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What is a problem? What’s asked in that question, and how does one even begin to take its measure? How else could one begin, except as one does with any other problem—by way of its impulsion. Of Learned Ignorance: Idea of a Treatise in Philosophy is about philosophy because philosophy is about problems: philosophy, in a word, is where problems become a problem. After Anti-Oedipus, in the Kafka book and in A Thousand Plateaus, what Deleuze and Guattari counsel, strikingly, is sobriety. Sobriety is what they praise in Kafka. And it is sobriety that seems above all else to be necessary here. (Steven Shaviro has pointed out the prominence of structure in Deleuze’s writing: “even when Deleuze’s prose, by himself or with Guattari, seems to be ranging anarchically all over the place, in fact it has a rigid and unvarying architecture, which is what keeps it from falling apart.”) Of Learned Ignorance is a dead letter because it names a problem. It’s a dead letter because it is, cautiously, a love letter. It’s a dead letter because it lovingly stages an experiment in whimsy, and perhaps above all, because it is problematic (in the Kantian sense): It is a (sober) attempt at exemplifying what it talks about — and what eludes it: A series of footnotes, with blank (transcriptive) pages above, effects something like the integration of a differential, the reciprocal determination where the sources enter into in relation to one another in order to produce a paper, essay, or (inexistent) (chap)book. Of Learned Ignorance, in facing down a problem, makes a wager; it courts failure; it puts it all on the line. All, yes, for love — a kind of love … (of wisdom?)

What Is Philosophy?

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ISBN: 9780615685137 Year: Pages: 72 DOI: 10.21983/P3.0011.1.00 Language: English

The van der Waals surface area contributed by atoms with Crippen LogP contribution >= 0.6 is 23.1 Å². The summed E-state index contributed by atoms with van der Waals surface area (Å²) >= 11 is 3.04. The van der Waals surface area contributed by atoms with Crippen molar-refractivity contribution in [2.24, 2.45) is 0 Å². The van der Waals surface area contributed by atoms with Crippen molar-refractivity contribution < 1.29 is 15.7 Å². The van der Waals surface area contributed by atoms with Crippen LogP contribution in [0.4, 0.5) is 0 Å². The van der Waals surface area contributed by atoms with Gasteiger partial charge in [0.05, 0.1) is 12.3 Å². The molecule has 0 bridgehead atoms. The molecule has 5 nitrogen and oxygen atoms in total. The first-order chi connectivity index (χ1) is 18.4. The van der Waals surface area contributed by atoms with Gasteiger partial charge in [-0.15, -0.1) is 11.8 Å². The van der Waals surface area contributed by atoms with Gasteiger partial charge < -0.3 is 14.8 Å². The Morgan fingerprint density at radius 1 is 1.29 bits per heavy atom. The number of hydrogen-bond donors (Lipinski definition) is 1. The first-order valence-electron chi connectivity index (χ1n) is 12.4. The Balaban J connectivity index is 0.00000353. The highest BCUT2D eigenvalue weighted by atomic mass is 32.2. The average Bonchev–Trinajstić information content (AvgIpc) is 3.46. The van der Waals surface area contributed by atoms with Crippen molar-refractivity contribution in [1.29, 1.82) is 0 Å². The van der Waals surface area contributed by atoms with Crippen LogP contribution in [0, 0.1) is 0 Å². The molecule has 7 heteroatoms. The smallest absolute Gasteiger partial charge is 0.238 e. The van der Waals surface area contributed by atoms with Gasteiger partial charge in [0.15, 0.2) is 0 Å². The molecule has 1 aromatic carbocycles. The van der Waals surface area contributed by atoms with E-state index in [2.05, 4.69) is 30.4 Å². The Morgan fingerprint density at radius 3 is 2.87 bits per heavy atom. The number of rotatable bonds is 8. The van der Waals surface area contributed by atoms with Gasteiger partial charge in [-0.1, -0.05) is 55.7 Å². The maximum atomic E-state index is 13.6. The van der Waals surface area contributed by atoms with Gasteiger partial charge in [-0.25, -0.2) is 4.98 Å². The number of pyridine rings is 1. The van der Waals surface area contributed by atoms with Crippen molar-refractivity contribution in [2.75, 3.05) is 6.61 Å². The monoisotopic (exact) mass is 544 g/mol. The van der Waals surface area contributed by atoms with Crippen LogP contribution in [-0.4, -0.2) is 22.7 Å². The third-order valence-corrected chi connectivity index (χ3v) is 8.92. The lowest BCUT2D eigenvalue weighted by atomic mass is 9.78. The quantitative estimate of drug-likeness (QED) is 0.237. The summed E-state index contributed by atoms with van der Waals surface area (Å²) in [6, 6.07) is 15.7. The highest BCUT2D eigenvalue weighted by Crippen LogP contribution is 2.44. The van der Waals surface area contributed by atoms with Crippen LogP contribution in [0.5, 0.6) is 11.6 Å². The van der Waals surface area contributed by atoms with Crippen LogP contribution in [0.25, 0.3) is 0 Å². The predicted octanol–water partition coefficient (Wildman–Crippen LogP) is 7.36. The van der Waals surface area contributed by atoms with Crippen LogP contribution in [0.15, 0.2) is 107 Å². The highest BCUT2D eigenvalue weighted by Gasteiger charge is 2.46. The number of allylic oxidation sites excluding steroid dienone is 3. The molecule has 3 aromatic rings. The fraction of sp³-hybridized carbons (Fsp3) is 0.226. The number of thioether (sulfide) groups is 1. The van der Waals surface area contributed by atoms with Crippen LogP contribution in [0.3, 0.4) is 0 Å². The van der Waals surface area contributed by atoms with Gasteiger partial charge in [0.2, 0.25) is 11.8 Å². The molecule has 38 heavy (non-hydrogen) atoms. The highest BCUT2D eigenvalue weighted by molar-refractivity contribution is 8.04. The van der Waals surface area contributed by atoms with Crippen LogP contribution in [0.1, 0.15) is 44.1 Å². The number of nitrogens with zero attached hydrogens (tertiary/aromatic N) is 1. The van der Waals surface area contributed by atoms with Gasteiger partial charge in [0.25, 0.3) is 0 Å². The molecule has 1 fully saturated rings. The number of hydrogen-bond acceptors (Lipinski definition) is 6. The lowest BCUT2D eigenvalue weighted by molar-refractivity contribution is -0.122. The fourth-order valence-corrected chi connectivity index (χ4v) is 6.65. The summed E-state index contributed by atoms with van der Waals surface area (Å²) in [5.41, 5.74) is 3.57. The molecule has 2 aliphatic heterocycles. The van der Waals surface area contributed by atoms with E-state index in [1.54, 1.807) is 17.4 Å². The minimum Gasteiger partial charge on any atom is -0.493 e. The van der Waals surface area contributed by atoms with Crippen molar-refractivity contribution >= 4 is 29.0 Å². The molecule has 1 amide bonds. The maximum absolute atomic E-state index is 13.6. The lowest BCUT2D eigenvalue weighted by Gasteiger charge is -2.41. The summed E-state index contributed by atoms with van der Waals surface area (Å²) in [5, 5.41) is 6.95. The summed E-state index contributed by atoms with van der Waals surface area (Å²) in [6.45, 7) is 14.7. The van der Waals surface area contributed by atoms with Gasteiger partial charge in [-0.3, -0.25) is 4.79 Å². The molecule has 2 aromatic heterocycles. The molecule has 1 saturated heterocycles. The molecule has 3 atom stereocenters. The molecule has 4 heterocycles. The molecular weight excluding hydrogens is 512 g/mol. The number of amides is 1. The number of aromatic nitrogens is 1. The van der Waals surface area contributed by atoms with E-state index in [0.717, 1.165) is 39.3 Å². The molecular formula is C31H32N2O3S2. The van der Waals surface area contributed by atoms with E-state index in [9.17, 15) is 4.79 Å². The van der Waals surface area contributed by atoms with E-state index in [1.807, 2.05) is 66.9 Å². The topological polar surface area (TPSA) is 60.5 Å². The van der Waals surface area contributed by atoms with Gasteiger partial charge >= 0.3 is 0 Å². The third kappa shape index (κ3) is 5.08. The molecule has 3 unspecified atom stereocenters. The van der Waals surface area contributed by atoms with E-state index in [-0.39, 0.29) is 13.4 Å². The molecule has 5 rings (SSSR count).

Publisher: punctum books
Subject: Philosophy
Added to DOAB on : 2019-06-12 09:24:46
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“Every written work,” Giorgio Agamben opens the preface to Infancy and History, “can be regarded as the prologue (or rather, the broken cast) of a work never penned, and destined to remain so.” Although that observation applies to any work of writing, the exemplary case is that of a work of philosophy. While every written work is put to work in its nonexistent successor, a work of philosophy is bereft of even that recourse: philosophy is written in the breakdown of destiny, so that every work of philosophy must first and foremost confront the absolute abandonment of its writing. At work in each and every work of philosophy is the question, “What is a work of philosophy?” More concretely, although well-formed and rigorously structured, What is Philosophy? abstains from work. On even a quick reading that fact must be palpable. A seminar paper? An article, or book chapter? Not in the least. Nor, essentially, may the individual pieces that compose it be so developed. Fragments unrecognizable as at one time a cast, inconceivable at a future time as anything else, the position of each piece with respect to the others thwarts development in order to preserve, in its place, the tension of its absence. As such, the articulations internal to each of the three divisions, and between them, are essential. The first division — What is Philosophy? — takes seriously Deleuze and Guattari’s contention in their book of the same title that “The nonphilosophical is perhaps closer to the heart of philosophy than philosophy itself, and this means that philosophy cannot be content to be understood only philosophically or conceptually, but is essentially addressed to nonphilosophers as well” — including the nonphilosopher in every philosopher. The second division — On Argument — interrogates the status and value of evidence, and self-evidence. The third division — On Not Knowing — generalizes a parenthetical observation of Agamben’s on Heidegger, “If we may attempt to identify something like the characteristic Stimmung of every thinker, perhaps it is precisely this being delivered over to something that refuses itself that defines the specific emotional tonality of Heidegger’s thought”: Might not philosophy be defined, the phil of sophia, precisely, as what it is to be delivered over to something that refuses itself?